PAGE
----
Prior to what can be described as the great upset of the century, brought on by the Covid-19 pandemic that exposed key areas of unpreparedness, cities were inflexibly ingrained in customs of social interactions and proclivity, epitomized by norms of unconstrained use of human and natural energy, and space.
Most importantly too, cities were increasingly becoming quite hard to manage as they continually make room for more people than they can sustainably cope with, fetching ills in pollution, overcrowding, traffic congestion and crime. Thus, to ponder on the workings of a typical boisterous city, is to rekindle flashbacks of wanton messiness, reminiscent of the pre-pandemic days.
Furthermore, these immutable attributes: unabating and unpausing CO2 emissions, hyper-congestion of traffic and pedestrian activities, overpopulation, crime and inequality, often imperilled booming cities.
Although, this representation of how things subsisted in cities prior to much of 2020 may not evoke the essence of the proverbial halcyon days; in the way things were, it was a time of relative calm and consistency. For instance, all stakeholders commuting and planning within them, having no alternative frame of reference were somewhat managing to find their calm within the storm.
The obvious routines in how the ecosystem of cities were wired bred needless commotion and bottleneck as much of their congestion stemmed from the traffic of the throngs of commuters and single occupancy vehicles that overwhelm their limited spaces, due to the concentration of offices, high street retail shops, and organisations in them.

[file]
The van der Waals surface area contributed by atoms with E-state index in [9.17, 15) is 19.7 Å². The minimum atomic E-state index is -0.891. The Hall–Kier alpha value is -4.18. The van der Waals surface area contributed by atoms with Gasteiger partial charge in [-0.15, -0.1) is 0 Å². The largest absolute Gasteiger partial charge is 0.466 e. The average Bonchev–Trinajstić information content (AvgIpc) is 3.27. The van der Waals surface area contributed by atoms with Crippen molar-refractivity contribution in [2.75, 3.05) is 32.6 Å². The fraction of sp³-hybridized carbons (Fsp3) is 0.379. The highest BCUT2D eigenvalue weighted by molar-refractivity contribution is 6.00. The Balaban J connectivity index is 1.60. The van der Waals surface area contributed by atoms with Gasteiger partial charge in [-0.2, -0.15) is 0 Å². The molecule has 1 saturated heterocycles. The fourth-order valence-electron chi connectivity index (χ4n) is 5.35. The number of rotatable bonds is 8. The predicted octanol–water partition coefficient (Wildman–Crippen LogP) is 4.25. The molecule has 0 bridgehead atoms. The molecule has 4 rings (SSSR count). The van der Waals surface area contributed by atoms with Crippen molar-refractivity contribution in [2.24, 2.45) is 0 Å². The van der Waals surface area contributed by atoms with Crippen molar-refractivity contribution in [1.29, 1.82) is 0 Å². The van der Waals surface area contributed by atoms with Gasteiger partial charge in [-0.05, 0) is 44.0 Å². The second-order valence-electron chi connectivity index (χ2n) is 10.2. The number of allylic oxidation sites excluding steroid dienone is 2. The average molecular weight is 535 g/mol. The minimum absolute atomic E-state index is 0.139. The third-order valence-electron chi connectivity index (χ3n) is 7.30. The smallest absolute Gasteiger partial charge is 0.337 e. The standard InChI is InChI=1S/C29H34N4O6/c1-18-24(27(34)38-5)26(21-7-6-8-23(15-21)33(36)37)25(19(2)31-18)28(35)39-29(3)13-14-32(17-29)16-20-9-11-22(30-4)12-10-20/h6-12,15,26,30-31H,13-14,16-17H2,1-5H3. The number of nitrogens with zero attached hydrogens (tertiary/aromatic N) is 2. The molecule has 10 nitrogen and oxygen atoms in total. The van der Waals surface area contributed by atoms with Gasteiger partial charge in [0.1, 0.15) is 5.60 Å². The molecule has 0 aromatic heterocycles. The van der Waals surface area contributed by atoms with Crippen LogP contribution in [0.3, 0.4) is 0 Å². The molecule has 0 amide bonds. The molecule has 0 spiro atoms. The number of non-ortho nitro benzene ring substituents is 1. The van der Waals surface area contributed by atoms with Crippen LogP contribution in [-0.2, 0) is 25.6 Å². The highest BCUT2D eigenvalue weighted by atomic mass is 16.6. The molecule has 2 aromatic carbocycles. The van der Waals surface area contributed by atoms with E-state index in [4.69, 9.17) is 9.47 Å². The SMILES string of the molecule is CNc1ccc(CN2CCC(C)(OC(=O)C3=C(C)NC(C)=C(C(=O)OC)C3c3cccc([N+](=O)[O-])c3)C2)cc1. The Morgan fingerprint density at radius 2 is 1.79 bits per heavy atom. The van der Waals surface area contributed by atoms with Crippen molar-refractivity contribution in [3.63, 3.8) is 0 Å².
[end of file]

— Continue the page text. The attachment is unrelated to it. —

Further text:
This medley is further exacerbated by constraints presented via the ordering of events around set time for city people to mingle and get their daily economic activities done.
The standardised timing of events (opening time – lunch time – closing time) compels workers and other users alike to flock en-masse in and around cities, placing significant pressure on city infrastructure and the utility of city spaces.
In addition, should the compounding effect of the forces of nature; elicited by weather perturbations like rain, cold and heavy winds be considered, their inescapable and incessant negative impact on the autonomy and wellbeing of users and commuters alike, present an odd coupling.
But as stakeholders helplessly observe and haplessly bemoan the otherworldly scenery of ‘great quiet’ and ‘mass solitude’ produced by the Covid-19 lockdowns; the unconstrained interactions of people (hugging, talking and shaking hands), places (teeming and brimming with movements) and processes that this zombie like scenery replace, cause the often limited definition of resilience to percolate into unchartered territory.
While to the untrained eyes this change may appear to be transitory, and little more than an unwelcome distraction; there is an unveiling of clear paradigm-shifting distinctive insights to those who plan cities and to the research and project management inclined.
Thus, as a researcher, these observations pose to me, the following questions:
Should the rethinking of cities engender innovation that wholly support inclusivity, resilience and responsiveness?
Should the practitioners in the myriad domains of pedagogy and research boldly confront the evanescence of the once rigid reality of resilience as availability?
To this end, this column by its monthly delivery will channel the events of 2020 to exploratorily and explicatively enact alternate frames of reference, using examples from all around the world on how new experiences are distilling the old to a rethinking of cities and public spaces.
Shadé Adepeju-Joseph DipM MA MS PMP FCIM